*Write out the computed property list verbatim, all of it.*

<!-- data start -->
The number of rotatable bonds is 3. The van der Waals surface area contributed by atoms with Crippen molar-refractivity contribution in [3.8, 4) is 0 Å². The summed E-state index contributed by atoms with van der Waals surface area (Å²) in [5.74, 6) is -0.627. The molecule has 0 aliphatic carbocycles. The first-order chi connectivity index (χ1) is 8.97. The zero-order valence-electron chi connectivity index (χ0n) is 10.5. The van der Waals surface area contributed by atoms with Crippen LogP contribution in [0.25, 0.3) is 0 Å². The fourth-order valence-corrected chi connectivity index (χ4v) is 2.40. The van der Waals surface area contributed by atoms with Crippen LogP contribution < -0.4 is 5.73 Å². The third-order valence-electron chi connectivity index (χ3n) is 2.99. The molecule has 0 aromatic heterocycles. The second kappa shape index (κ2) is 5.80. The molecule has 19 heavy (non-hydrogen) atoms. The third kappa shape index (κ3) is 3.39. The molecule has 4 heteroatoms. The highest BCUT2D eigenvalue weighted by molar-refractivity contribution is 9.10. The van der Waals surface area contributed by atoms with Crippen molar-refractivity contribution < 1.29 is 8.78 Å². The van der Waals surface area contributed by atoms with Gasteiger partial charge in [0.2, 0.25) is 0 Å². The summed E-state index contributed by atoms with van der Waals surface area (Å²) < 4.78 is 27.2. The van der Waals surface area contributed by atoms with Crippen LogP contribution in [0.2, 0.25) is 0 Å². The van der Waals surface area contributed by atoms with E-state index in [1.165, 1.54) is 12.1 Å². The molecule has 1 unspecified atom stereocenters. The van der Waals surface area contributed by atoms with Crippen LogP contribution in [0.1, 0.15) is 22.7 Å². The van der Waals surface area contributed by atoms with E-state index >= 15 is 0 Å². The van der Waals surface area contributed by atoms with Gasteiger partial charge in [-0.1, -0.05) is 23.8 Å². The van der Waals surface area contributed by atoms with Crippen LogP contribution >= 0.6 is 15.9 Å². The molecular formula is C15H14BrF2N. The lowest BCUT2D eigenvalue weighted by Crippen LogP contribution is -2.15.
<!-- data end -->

The number of rotatable bonds is 3. The van der Waals surface area contributed by atoms with Crippen molar-refractivity contribution in [3.8, 4) is 0 Å². The summed E-state index contributed by atoms with van der Waals surface area (Å²) in [5.74, 6) is -0.627. The molecule has 0 aliphatic carbocycles. The first-order chi connectivity index (χ1) is 8.97. The zero-order valence-electron chi connectivity index (χ0n) is 10.5. The van der Waals surface area contributed by atoms with Crippen LogP contribution in [0.25, 0.3) is 0 Å². The fourth-order valence-corrected chi connectivity index (χ4v) is 2.40. The van der Waals surface area contributed by atoms with Crippen LogP contribution < -0.4 is 5.73 Å². The third-order valence-electron chi connectivity index (χ3n) is 2.99. The molecule has 0 aromatic heterocycles. The second kappa shape index (κ2) is 5.80. The molecule has 19 heavy (non-hydrogen) atoms. The third kappa shape index (κ3) is 3.39. The molecule has 4 heteroatoms. The highest BCUT2D eigenvalue weighted by molar-refractivity contribution is 9.10. The van der Waals surface area contributed by atoms with Crippen molar-refractivity contribution < 1.29 is 8.78 Å². The van der Waals surface area contributed by atoms with Gasteiger partial charge in [0.2, 0.25) is 0 Å². The summed E-state index contributed by atoms with van der Waals surface area (Å²) < 4.78 is 27.2. The van der Waals surface area contributed by atoms with Crippen LogP contribution in [0.2, 0.25) is 0 Å². The van der Waals surface area contributed by atoms with E-state index in [1.165, 1.54) is 12.1 Å². The molecule has 1 unspecified atom stereocenters. The van der Waals surface area contributed by atoms with Crippen LogP contribution in [0.1, 0.15) is 22.7 Å². The van der Waals surface area contributed by atoms with E-state index >= 15 is 0 Å². The van der Waals surface area contributed by atoms with Gasteiger partial charge in [-0.1, -0.05) is 23.8 Å². The van der Waals surface area contributed by atoms with Crippen LogP contribution >= 0.6 is 15.9 Å². The molecular formula is C15H14BrF2N. The lowest BCUT2D eigenvalue weighted by Crippen LogP contribution is -2.15.